Hello, I’m Crystal Whimsey, welcome to my continuing series on Writing For Children.
Here are eight great low-cost ways to take your children’s book to market;
#1. If you haven’t already done so, set yourself up with a blog page, free with WordPress.com. You will have many great themes to choose from and you can be up and running in just minutes. Blogging is nothing more than chatting with friends and neighbors on a variety of subjects. Choose a subject that you enjoy or give us a sample of your writing. Feature books from other writers that you admire or critique the latest kidlit…everyone has an opinion. Be sure you link your blog to your author page if you have one. http://www.amazon.com/Crystal-Whimsey/e/B006X7NUEC/
#2. Set up a Google Alert with searches on picture books or something similar and you will get a heads up on the latest blogs, reviews and press releases for children’s books delivered right by email. The information you get from these sources will help you stay abreast of the current trends in children’s literature.
#3. Make a book trailer and get it up on YouTube. Your YouTube account is free and it takes only minutes to sign up. I will be doing a blog on making a book trailer in just a couple of weeks with some good sources for music, video editing software etc.
#4. Keep a camera ready for those Kodak moments. You never know when a special opportunity will come your way. My husband took this footage of me in our garden visiting with a very friendly bird. http://youtu.be/t6DpyzcsN-U . I know, I’m sans make up, it isn’t my most flattering moment but you’re supposed to be looking at the little bird not the big one.
#5. Don’t wait for the library to stock your book. Donate a signed copy and offer to read it for the children at Storytime, every library has Storytime. Bring enough copies to sign and sell afterwards and I’ll bet you will do very well. That leads into my next tip.
#6. Make an eye-catching display for your book with a few items from your local craft store. For this one I used a metal picture stand spray painted with the same back ground color of my book, a piece of picture backing foam board, and scrapbook paper.
This display stand can hold several copies. I know you probably can’t read the dark print on the display. It says “Buy it now in paperback! $7.98 A good display will prompt the viewer to action…buy it now! Also, they don’t have to ask how much it is because it is right on the sign. I sell a lot of paperbacks with my displays. See # 7.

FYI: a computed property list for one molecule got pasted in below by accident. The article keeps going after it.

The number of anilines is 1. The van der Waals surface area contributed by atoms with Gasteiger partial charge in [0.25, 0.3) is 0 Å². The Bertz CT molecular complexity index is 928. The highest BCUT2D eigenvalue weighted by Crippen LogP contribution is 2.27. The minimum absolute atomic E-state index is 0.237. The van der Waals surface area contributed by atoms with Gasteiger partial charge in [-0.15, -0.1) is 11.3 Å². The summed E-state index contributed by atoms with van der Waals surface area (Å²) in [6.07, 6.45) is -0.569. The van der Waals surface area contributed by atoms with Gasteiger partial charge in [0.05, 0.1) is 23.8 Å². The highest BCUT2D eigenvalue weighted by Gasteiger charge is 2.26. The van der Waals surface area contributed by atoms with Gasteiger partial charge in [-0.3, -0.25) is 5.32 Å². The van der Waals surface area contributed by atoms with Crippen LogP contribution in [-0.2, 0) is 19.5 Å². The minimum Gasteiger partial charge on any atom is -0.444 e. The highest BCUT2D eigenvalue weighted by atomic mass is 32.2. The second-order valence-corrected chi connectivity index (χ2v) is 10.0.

#7. Take your eye-catching display and your book to select shops like children’s clothier and bookstores. You will have your best luck with independently owned businesses. They know the importance of a support network. Offer to set up the display with a small inventory of books with shared royalties and make yourself available for readings and book signing at each store. What store owner is going to pass up free press for featuring a local artist? But don’t just lay back and wait for the public to show up at your signing. Make up a press release of your own telling where and when you will be reading your book. Put together a flyer featuring a picture of you with your book and post it in coffee shops, on grocery store cork boards, in the laundromat and anywhere else that you can find an information board. That sort of advertising costs you nothing except the material for making the flyer.
#8. Kindle select can raise your rank. Make your Ebook exclusive for 90 days with Amazon’s Kindle Select program and do a book give away. Don’t worry, the whole world will not line up for a free copy. But what if they did? We are talking about ebooks. Children, if they love it, will want a hard copy of your book. I sell an additional paperback after almost every ebook sold. It’s true!
What doesn’t work? Flee markets and other discount vending outlets generally will not work well because those attending are looking for a bargain. Yes, I know your book is worth the cost, but these folks are bargain hunting. Better to stick to the up-scale vendors.
Next week; A diller a dollar a ten o’clock scholar… how closely can you really follow a thousand twitter fans?